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Once Upon A Bookshelf

Where Fiction and Reality Meet

Mr. Darcy, Vampyre

Author: Amanda Grange
Originally Published: 2009
Publisher: Sourcebooks Landmark, an imprint of Sourcebooks

Mr. Darcy, VampyreElizabeth Bennett and Mr. Darcy have gotten married. Instead of heading to the lake district as planned, their wedding tour takes them to the continent – first to France, then over the Alps, and on to Italy. And among all the new things for Elizabeth to see (as it turns out that Darcy has already been there numerous times, and actually owns real estate in all places), Elizabeth finds that there is danger at every turn. Not only do Darcy’s friends and family not completely approve of their marriage, but she soon finds that there is something dark and sinister out there – a being so evil and so ancient, one that she had laughed at the tales of when she was younger. Along with this evil threat, Elizabeth also learns that Darcy is not exactly who he has always said he was – he is, in fact, a vampyre.

I don’t like doing bad reviews for books that I get sent by the publishers… but in all honesty I was very indifferent to this book while reading it. I had heard that there were going to be about a half dozen vampire books set in the P&P universe coming out within a year’s time, so I was curious. Wanted to see what the appeal was, and I’m still not entirely sure what it is. P&P&Z was fabulous because it was hilarious and unexpected, but vampires…. well, vampires are just so overdone in general now, and we’ve already seen a P&P book with monsters of some sort in it. So the concept feels a little tired for me.

But I understand that the premise of something like this happening in the P&P universe would draw a whole bunch of readers. A plethora of readers, even. But… this book would’ve worked A LOT better for me if it wasn’t Elizabeth and Darcy in it. I found that the characters didn’t seem very true to themselves. Not just because half of them are vampires, but, well, some of the characteristics weren’t consistent with the original book. It would’ve come across so much better if I didn’t already have these specific images of the characters in my head. So maybe people who aren’t huge Jane Austen fans would love this. Maybe it’ll bring vampire lovers to get to know Austen… But I would’ve enjoyed this book much more if it had not been about Lizzy and Darcy.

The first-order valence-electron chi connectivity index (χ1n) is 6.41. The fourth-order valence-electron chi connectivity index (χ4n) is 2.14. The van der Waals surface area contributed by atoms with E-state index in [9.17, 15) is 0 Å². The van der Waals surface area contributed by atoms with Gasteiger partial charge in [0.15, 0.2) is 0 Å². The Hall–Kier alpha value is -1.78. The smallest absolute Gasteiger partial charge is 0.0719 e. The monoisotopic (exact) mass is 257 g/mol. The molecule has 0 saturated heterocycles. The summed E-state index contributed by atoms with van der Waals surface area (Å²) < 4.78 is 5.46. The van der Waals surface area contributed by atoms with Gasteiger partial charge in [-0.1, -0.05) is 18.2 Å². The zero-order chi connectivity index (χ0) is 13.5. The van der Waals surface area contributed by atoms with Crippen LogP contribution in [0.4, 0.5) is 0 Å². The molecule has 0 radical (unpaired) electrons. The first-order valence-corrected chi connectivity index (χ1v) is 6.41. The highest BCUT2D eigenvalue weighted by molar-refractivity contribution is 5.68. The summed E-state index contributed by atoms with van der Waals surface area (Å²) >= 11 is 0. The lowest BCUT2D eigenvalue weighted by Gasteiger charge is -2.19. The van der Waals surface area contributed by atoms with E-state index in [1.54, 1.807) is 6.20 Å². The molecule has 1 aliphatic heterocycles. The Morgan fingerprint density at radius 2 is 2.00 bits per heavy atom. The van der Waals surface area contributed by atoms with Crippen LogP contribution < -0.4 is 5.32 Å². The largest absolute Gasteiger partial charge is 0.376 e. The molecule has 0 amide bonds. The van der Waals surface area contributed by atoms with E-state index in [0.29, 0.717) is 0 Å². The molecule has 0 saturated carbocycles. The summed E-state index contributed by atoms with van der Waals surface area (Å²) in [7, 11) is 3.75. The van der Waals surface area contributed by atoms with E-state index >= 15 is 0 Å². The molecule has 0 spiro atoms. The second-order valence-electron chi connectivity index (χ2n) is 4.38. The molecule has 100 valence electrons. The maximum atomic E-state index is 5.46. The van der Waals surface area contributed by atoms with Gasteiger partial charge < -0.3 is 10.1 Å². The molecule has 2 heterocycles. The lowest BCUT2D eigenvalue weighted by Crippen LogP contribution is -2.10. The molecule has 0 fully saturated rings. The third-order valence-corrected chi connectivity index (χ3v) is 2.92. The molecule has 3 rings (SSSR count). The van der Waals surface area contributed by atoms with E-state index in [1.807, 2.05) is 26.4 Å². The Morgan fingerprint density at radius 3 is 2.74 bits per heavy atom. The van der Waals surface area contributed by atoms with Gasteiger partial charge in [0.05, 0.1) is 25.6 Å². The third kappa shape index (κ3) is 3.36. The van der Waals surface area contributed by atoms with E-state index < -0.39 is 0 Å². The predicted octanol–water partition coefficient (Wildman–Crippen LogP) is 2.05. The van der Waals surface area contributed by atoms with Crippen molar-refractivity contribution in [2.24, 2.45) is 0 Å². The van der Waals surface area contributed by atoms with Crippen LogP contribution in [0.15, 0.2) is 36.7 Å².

So I spent the majority of the time reading it pretending that it wasn’t about those characters, that they just had the same names. And that made it more enjoyable for the most part. As said above, vampires are overdone. But this wasn’t the worst of vampire novels that I’ve read in the past few years – nothing really to make it stand out, but not horrible. There were some parts that were exciting, and it was cool to see Venice, Paris and other areas through the eyes of an era of elegance character. But it wasn’t enough to make it a must-read in my eyes.

The Bottom Line: It was alright, if you don’t mind the fact that it is so not the Elizabeth and Darcy that you love. Personally not one of my favourite books based on P&P. It’s not something I will read again, and I think I’ll be safe avoiding other vampire novels in the P&P ‘verse.

Posted by Courtney Wilson @ 7:57 pm August 2, 2009.
Category: Chick Lit
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  • http://thewrittenword.wordpress.com Stephanie

    I’ve seen a few lukewarm reviews of this book, although have to say that I am still intrigued enough to give it a try!

  • http://writemeg.com Meg

    I agree with you! Really just an OK read overall… for being a book about vampires, there seemed to be shockingly little vampire interaction! And the Lizzy and Darcy we knew — sparky, volatile, in love — seemed to disappear. Your suggestion about imagining them as different characters with the same names is solid… that probably would have helped me while reading!